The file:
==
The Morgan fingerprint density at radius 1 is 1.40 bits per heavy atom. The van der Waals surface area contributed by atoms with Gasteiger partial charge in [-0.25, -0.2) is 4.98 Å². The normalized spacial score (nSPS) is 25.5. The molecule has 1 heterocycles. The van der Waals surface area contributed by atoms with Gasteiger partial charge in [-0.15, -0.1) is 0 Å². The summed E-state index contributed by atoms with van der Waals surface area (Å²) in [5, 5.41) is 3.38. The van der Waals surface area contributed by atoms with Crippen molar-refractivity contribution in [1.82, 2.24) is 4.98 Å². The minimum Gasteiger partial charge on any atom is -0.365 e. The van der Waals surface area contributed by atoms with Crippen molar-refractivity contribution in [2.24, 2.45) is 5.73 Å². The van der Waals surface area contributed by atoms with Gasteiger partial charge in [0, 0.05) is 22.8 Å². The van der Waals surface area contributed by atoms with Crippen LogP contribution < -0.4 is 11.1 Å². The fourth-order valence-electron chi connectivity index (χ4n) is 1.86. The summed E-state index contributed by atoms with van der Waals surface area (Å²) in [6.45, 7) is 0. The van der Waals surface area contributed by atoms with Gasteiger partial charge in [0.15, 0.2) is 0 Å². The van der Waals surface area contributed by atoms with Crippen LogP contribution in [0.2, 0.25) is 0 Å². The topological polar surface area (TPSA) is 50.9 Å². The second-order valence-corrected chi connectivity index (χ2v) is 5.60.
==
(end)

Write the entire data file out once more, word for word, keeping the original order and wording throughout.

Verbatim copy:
The Morgan fingerprint density at radius 1 is 1.40 bits per heavy atom. The van der Waals surface area contributed by atoms with Gasteiger partial charge in [-0.25, -0.2) is 4.98 Å². The normalized spacial score (nSPS) is 25.5. The molecule has 1 heterocycles. The van der Waals surface area contributed by atoms with Gasteiger partial charge in [-0.15, -0.1) is 0 Å². The summed E-state index contributed by atoms with van der Waals surface area (Å²) in [5, 5.41) is 3.38. The van der Waals surface area contributed by atoms with Crippen molar-refractivity contribution in [1.82, 2.24) is 4.98 Å². The minimum Gasteiger partial charge on any atom is -0.365 e. The van der Waals surface area contributed by atoms with Crippen molar-refractivity contribution in [2.24, 2.45) is 5.73 Å². The van der Waals surface area contributed by atoms with Gasteiger partial charge in [0, 0.05) is 22.8 Å². The van der Waals surface area contributed by atoms with Crippen LogP contribution < -0.4 is 11.1 Å². The fourth-order valence-electron chi connectivity index (χ4n) is 1.86. The summed E-state index contributed by atoms with van der Waals surface area (Å²) in [6.45, 7) is 0. The van der Waals surface area contributed by atoms with Gasteiger partial charge in [0.15, 0.2) is 0 Å². The van der Waals surface area contributed by atoms with Crippen LogP contribution in [0.2, 0.25) is 0 Å². The topological polar surface area (TPSA) is 50.9 Å². The second-order valence-corrected chi connectivity index (χ2v) is 5.60.